“The teeth that remain are important because by looking at them we can tell it’s a plant eater and not a predator,” says Zanno. “These are leaf shaped teeth with dentacles and ridges and these are common with plant eaters that we find.”

Researchers also discovered a bone from the front of the dinosaur’s face that contained three little holes where teeth would be. The bone would likely sit in front of the jawbone. Researchers believe these teeth were used to grab plants and then move them back to the cheek teeth for shredding and chewing.

And if all of this good luck wasn't enough, there’s something even more remarkable with this discovery. It turns out that all of those easily recoverable fossils are from a completely new dinosaur. That means researchers around the world will look to the North Carolina Museum of Natural Sciences for guidance about this dinosaur.

“The museum does not have what scientists call a dinosaur holotype, which is a specimen where there has been a new species described,” explains Dr. Zanno. “We give it a name and we attach that name to a particular specimen and this would be the museum’s first dinosauriun holotype.”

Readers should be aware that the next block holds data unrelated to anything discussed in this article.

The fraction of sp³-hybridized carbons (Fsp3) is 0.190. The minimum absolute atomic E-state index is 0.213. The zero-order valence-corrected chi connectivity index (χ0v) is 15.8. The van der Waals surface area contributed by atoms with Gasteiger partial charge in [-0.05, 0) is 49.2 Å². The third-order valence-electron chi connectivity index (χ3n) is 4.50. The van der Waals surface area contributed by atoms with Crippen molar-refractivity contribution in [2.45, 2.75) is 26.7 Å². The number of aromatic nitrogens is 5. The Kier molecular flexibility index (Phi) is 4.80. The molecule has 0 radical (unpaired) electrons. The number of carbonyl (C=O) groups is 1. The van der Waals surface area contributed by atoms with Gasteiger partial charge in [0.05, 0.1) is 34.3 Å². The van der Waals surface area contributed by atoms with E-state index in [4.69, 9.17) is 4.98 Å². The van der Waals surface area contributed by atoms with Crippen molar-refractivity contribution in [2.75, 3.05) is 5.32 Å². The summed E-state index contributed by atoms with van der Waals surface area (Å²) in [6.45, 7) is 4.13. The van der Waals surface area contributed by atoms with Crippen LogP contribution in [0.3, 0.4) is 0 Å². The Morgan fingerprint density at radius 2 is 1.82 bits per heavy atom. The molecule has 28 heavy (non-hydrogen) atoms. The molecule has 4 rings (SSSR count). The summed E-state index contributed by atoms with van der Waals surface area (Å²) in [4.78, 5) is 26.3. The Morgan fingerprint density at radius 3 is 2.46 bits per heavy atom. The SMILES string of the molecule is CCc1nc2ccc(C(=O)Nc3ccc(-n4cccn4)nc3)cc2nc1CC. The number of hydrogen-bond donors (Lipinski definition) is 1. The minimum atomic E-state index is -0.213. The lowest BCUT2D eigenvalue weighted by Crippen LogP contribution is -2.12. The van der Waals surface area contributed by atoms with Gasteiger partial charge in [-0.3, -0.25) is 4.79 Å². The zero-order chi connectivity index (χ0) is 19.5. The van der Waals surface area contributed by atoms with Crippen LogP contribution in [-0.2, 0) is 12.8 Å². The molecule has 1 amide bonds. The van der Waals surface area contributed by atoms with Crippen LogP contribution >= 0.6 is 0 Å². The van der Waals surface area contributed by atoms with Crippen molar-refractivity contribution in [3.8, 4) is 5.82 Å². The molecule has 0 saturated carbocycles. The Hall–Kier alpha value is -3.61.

The challenge now is to discover what this new dinosaur looked like. So to better understand the past, scientists look to the present and extrapolate from the skeletons of close relatives.

“Dinosaurs aren’t extinct, we just call them birds now,” says Mark Norell, Chairman of the Division of Paleontology at the American Museum of Natural History in New York. “Lots of these animals, including the T-Rex, were incredibly bird like. We know it had a wishbone, it had hollow bones just like modern birds and it walked in that position you see ducks and chickens, where the backbone is parallel to the ground and the bird has an s-shaped neck.”

Norell adds that by comparing the skeletons and behavior of modern descendants of dinosaurs, scientists can understand a lot more about dinosaurs.

“The more we compare dinosaurs to modern birds, the more we learn, and the more we realize that dinosaurs were closer to birds than we ever could have imagined,” says Norell.

There is, however, one sad note to this story.

A close examination of the jawbone reveals several holes in the bone, which is a sign of a serious infection. It is not known yet whether the infection was a tooth abscess or some other type of infection. Since the holes are large, it could be one of the reasons the dinosaur died. But once again, scientists will look to the present to find out what happened.

“Because these animals are extinct and we can’t observe them directly, we have to look to living animals and see how diseases progress in closely related animals that are alive today, including birds and crocodiles,” says Dr. Zanno. “We’ll examine how their bones look when they have diseases, and then we can make a hypothesis about what these animals suffered from.”